What to Do When Your School's Administration Isn't Supportive


If you're a teacher experiencing a lack of support from your school, check out this blog post for our top tips on how to handle a difficult administration who won't support you.

Seeking Support from School

Teachers are dedicated to a noble cause - educating the minds of tomorrow - so why does it so often feel as though the world is fighting against them? If you're feeling like you're in a constant battle for support from your school's administration, you're not alone. Here are our suggestions for what to do when your administration isn't being supportive.

A teacher frustrated by the lack of support from her school administration

Kill 'Em With Kindness

Or, if you want to choose a more peaceful platitude, you catch more flies with honey than vinegar. Our point here is that your approach to any disagreement has to start from a point of respect and kindness, no matter how much coffee-fueled frustration might be brewing inside of you. After all, these people are your employers and you want to stay in their good graces. There's always happy hour for venting later on.

Show, Don't Tell

When you want support from your administration, whether it's for professional development, incorporating technology, or trying something new, it's usually because you're trying to solve some type of problem. It will be much more convincing for your administration to support you when they truly understand the issue you're grappling with. But you won't successfully communicate the problem by simply telling your administration about it; you'll have to show them. Try inviting your administrator to your classroom so they can observe the issue for themselves. For example, if you want to get support for the purchasing of a new classroom technology tool, let your administrator see first-hand how much time you waste without that tool or how ineffective your current tool is.

A school administration building

Make the Consequences Clear

Let's say you have successfully shown your problem to your administration, but they still don't support the solution you propose. In that case, make it clear to your administrator what the consequences will be of not implementing the thing you're pushing for. For example, if you want to attend a specific professional development conference and your administrator says, 'That sounds great, but it's just too expensive,' be clear about exactly the ways in which you will fall behind on current instructional strategies if you don't attend.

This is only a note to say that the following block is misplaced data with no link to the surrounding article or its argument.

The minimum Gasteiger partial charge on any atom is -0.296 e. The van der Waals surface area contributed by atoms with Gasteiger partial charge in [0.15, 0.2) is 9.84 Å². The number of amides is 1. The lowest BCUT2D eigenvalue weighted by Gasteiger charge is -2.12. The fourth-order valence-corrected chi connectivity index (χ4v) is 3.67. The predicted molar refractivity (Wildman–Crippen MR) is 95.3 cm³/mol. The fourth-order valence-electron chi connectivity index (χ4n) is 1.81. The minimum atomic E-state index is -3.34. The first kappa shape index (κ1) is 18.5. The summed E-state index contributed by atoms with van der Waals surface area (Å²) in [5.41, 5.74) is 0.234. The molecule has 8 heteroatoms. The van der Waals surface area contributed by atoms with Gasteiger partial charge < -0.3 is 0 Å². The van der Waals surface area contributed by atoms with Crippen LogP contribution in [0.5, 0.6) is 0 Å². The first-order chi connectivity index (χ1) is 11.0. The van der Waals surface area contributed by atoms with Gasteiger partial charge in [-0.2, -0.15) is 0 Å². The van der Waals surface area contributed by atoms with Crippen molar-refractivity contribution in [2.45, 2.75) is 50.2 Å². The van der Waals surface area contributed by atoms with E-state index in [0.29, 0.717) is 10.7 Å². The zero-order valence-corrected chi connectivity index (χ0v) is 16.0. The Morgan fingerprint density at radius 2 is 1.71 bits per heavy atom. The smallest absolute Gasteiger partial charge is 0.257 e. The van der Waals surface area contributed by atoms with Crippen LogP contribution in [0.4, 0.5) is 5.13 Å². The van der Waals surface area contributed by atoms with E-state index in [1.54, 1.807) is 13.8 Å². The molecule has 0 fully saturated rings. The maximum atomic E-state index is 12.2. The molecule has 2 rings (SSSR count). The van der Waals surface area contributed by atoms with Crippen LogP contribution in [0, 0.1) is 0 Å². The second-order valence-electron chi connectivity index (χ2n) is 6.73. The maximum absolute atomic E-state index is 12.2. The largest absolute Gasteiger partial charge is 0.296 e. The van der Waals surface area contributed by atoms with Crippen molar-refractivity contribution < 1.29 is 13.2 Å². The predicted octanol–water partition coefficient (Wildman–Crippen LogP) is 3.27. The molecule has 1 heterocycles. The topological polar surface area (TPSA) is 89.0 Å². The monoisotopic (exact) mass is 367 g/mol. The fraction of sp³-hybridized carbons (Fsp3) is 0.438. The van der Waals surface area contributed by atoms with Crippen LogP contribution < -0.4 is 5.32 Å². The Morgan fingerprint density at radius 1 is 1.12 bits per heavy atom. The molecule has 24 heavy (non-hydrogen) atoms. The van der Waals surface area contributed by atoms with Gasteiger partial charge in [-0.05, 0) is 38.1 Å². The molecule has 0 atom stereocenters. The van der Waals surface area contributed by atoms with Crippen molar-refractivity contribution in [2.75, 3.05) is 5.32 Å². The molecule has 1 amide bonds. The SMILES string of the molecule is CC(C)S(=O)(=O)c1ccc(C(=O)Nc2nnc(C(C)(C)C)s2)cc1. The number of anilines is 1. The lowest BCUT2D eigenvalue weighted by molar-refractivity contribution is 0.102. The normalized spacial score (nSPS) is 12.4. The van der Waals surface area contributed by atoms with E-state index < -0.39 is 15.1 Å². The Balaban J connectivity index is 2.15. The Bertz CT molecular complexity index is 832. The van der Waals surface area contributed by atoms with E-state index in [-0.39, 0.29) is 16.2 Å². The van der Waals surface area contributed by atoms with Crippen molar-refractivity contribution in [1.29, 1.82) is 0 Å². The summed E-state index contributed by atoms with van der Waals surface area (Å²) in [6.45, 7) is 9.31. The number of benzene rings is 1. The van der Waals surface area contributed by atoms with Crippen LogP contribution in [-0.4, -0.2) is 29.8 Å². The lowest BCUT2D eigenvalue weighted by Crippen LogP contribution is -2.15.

Give Multiple Options

This is a strategy you're surely familiar with from working with children. Asking for just one thing can seem demanding, but offering multiple options that would all satisfy your needs creates an illusion of more choice, increasing your chances of getting the support you need. For example, if you want to purchase Chromebooks for your classroom, you can phrase the question to your administrator as 'Should we get desktop computers, Chromebooks, or tablets?' However, it is worth noting that your administrators aren't children, so this 'trick' might not be quite as effective as it would be in your classroom. But it's worth a shot!

A teacher talking to a school administrator

Know When It's Not Worth it Anymore

Ultimately, no matter how much effort you put into trying to gain the support of your administration, you are beholden to their final decisions. This is simply a fact of a teacher's life. But if your administration is so unsupportive that it is causing harm to you or your students, whether it be by causing you undue stress or withholding permission for critical classroom improvements, it's time to consider some last resort actions. You might end up needing to contact the school district or involve other teachers or, sadly, even look for other jobs. This is a hard call to make, and you're the only one who can make it. Fortunately, most of the time, you'll be able to find a middle ground to work from. That push-pull is, after all, one of the time-honored traditions of the teaching profession. For better or worse.

Looking for an online resource for lesson plans, activities, videos, and quizzes? Check out Study.com's Teacher Edition.

By Daisy Rogozinsky
November 2018
teachers teacher tips

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